Photo by Joeff Davis

BOSTON — With the speakers required to submit their podium copy in advance to party managers eager to homogenize the nationally televised message, who can be surprised that avuncular Jimmy Carter, railing against the “super-rich,” came off — by midweek — as perhaps the most radical voice to be heard on the floor of the Democratic National Convention?

The political discipline imposed by the DNC’s producers on the dais went way beyond the corseted standards of, say, the Republican Party and flirted with what Marxist-Leninists call “iron discipline.”

After nearly four years of many a Democrat branding Bush a liar, a lout, a dope and a smirking chimp. After suggesting he came to power through a coup, or that he might have winked at Saudi involvement in 9/11 (which, according to some, might in itself have been some kind of a self-inflicted American Reichstag). After tarring him as the most radical, or the most dangerous and, at a minimum, the worst president of our lifetime. After all this, it was all of a sudden taboo to as much as mention President You-Know-Who from the convention stage.

Maybe this is a wise strategy aimed at sewing up the decisive swing vote. Or maybe it’s the usual party timidity. What’s for sure is that, this week at least, it ain’t even up for a debate.

Go no further than poor Howard Dean’s speech Tuesday night. I’ve never been a great fan of Doctor Dean, but I winced with empathy when I saw the on-camera role the party had assigned him. Given barely a handful of minutes, and with his former campaign manager Joe Trippi denied the courtesy of a floor pass, Dean was assigned Jesse Jackson’s old cleanup position. Get up onstage, Howard, and bark any of the straying sheep back into the fold.

You’d think the guy who so much as invented the Democratic campaign this cycle, the candidate who jump-started the base, who literally put the party back in the race and who almost re-invented the process of grassroots politicking, might be afforded a tad more latitude.

But no. “I’m Howard Dean and I’m voting for John Kerry” was the nut of Dean’s mini-speech. More than a loyal Good Soldier, Dean had been re-programmed into the unblinking Manchurian candidate.

I’m not blaming him. These were simply the rules that were imposed. Either comply with the 3-by-5 card of mind-numbingly mushy DNC talking points, or you don’t get off the bench:

We Democrats have never been so united.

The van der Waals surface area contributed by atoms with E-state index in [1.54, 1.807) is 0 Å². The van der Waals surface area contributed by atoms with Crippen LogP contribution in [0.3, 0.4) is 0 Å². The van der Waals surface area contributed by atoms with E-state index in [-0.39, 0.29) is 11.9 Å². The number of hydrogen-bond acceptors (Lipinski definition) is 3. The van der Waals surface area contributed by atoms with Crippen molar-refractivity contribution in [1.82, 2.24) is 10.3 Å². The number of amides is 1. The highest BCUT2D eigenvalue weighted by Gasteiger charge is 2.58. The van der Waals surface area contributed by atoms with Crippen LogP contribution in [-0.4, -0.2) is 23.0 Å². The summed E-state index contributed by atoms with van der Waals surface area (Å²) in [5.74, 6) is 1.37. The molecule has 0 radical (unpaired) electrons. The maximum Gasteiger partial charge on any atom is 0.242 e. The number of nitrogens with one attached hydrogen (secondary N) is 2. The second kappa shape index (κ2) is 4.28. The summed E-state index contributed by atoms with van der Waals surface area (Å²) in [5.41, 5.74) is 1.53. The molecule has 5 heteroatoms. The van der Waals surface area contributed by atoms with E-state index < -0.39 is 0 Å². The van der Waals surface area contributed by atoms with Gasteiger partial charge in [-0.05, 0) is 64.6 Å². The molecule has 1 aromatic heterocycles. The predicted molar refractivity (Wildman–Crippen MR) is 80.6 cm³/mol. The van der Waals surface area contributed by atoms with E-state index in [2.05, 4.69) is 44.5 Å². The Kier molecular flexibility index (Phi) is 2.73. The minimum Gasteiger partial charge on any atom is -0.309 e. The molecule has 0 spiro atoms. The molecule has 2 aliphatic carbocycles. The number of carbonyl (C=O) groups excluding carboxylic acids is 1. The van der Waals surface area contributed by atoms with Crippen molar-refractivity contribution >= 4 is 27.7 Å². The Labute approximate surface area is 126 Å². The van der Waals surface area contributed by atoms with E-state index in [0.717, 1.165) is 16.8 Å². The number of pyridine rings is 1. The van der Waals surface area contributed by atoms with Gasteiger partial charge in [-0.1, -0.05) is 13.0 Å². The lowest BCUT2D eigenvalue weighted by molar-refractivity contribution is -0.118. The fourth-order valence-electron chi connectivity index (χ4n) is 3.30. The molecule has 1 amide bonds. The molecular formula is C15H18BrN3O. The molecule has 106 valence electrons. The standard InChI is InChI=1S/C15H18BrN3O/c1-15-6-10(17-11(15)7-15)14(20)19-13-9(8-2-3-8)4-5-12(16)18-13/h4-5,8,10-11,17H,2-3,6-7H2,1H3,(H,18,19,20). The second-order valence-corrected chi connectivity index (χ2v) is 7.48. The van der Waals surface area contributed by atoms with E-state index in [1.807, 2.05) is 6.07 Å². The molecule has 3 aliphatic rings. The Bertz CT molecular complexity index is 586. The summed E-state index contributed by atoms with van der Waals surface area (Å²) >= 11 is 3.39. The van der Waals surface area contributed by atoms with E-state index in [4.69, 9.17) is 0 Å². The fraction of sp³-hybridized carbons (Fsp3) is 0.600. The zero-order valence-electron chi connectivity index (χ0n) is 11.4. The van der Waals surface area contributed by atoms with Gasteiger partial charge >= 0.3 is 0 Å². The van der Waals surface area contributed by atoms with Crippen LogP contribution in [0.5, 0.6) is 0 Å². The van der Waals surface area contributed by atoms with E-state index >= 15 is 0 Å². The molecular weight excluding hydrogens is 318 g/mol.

We Democrats have never been so energized.

We Democrats guarantee that John Kerry is safe for you to elect.

We Democrats are moderates in favor of a strong America.

And, most importantly, we Democrats have no differences among ourselves.


It was another scene altogether just a few hours earlier when the same Howard Dean, unreeling a very different speech, had 1,500 amped-up, chanting and clapping Democrats hanging off the rafters and overflowing into the streets of Cambridge in, yes, one more event titled “Take Back America.” Dean’s much more fiery address to an auditorium full of progressives was a reminder that his meteoric rise late last year came not only because he directly confronted President Bush but also because, in many ways, he was also running against the Democrats. Vowing that Kerry will be elected in November, Dean told the roaring crowd, “And then you’ll get only a month off because our work will just be beginning. We’ve got a lot of work to do rebuilding the infrastructure of the Democratic Party after 20 years of neglect.”

Indeed, in the course of his 25-minute speech, Dean didn’t mention John Kerry but two or three times, and spent most of his time encouraging his listeners to construct a new bottom-up movement that could carry a class-based message of reform beyond traditional ideological lines.

There was nothing better
than Howard Dean’s two deeply contrasting speeches separated only by a handful of hours — one on the DNC floor and one outside — to underscore the dilemma of liberals and progressives during this convention week that kicks off the final phase of the 2004 campaign. For all the jibber-jabber about unprecedented Democratic unity, there’s a palpable anxiety that ripples through the party activist ranks. The liberal “Democratic wing of the Democratic Party” may, in fact, have become the motor force of this year’s national campaign, but everyone knows John Kerry was not its first choice.

Liberals and progressives assembled here are constantly asking themselves just what — if anything — they’re going to get out of their marriage of convenience with Kerry.


Some are rather rosy. “No question that the progressives have taken over much of the infrastructure of the party,” says Ellen Miller of the Campaign for America’s Future, the group that organized the Cambridge forum that Dean addressed. “Kerry is what we got. But it’s not going to be like with Clinton where everybody just went to sleep after he got elected. We’re going to keep the pressure up on Kerry right from the very first day.”